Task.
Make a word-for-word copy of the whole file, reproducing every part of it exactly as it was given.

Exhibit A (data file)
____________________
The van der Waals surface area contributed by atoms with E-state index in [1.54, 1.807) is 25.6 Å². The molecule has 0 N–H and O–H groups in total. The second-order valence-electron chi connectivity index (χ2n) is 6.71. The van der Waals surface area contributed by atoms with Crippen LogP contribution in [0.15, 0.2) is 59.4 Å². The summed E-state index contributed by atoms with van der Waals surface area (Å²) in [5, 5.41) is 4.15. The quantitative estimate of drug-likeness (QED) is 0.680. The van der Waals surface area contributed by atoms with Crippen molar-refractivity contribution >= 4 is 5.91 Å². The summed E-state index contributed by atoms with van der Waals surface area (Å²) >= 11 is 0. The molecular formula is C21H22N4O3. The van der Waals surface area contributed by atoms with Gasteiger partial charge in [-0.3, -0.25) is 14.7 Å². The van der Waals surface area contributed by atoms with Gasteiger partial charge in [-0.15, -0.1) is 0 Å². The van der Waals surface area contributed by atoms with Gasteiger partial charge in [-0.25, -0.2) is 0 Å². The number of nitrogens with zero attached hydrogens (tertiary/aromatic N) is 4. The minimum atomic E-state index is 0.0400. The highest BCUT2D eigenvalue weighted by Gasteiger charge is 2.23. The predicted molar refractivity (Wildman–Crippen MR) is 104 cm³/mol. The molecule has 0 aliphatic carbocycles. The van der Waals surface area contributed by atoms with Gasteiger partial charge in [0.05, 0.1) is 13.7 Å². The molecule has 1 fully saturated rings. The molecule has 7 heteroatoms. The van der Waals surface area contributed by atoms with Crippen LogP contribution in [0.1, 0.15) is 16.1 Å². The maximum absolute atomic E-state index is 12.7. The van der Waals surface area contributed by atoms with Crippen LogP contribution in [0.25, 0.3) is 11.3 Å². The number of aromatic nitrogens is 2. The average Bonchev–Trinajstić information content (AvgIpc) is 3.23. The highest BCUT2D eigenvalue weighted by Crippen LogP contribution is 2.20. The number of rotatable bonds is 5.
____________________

The van der Waals surface area contributed by atoms with E-state index in [1.54, 1.807) is 25.6 Å². The molecule has 0 N–H and O–H groups in total. The second-order valence-electron chi connectivity index (χ2n) is 6.71. The van der Waals surface area contributed by atoms with Crippen LogP contribution in [0.15, 0.2) is 59.4 Å². The summed E-state index contributed by atoms with van der Waals surface area (Å²) in [5, 5.41) is 4.15. The quantitative estimate of drug-likeness (QED) is 0.680. The van der Waals surface area contributed by atoms with Crippen molar-refractivity contribution >= 4 is 5.91 Å². The summed E-state index contributed by atoms with van der Waals surface area (Å²) >= 11 is 0. The molecular formula is C21H22N4O3. The van der Waals surface area contributed by atoms with Gasteiger partial charge in [-0.3, -0.25) is 14.7 Å². The van der Waals surface area contributed by atoms with Gasteiger partial charge in [-0.15, -0.1) is 0 Å². The van der Waals surface area contributed by atoms with Gasteiger partial charge in [-0.25, -0.2) is 0 Å². The number of nitrogens with zero attached hydrogens (tertiary/aromatic N) is 4. The minimum atomic E-state index is 0.0400. The highest BCUT2D eigenvalue weighted by Gasteiger charge is 2.23. The predicted molar refractivity (Wildman–Crippen MR) is 104 cm³/mol. The molecule has 0 aliphatic carbocycles. The van der Waals surface area contributed by atoms with Gasteiger partial charge in [0.05, 0.1) is 13.7 Å². The molecule has 1 fully saturated rings. The molecule has 7 heteroatoms. The van der Waals surface area contributed by atoms with Crippen LogP contribution in [0.1, 0.15) is 16.1 Å². The maximum absolute atomic E-state index is 12.7. The van der Waals surface area contributed by atoms with Crippen LogP contribution in [0.25, 0.3) is 11.3 Å². The number of aromatic nitrogens is 2. The average Bonchev–Trinajstić information content (AvgIpc) is 3.23. The highest BCUT2D eigenvalue weighted by Crippen LogP contribution is 2.20. The number of rotatable bonds is 5.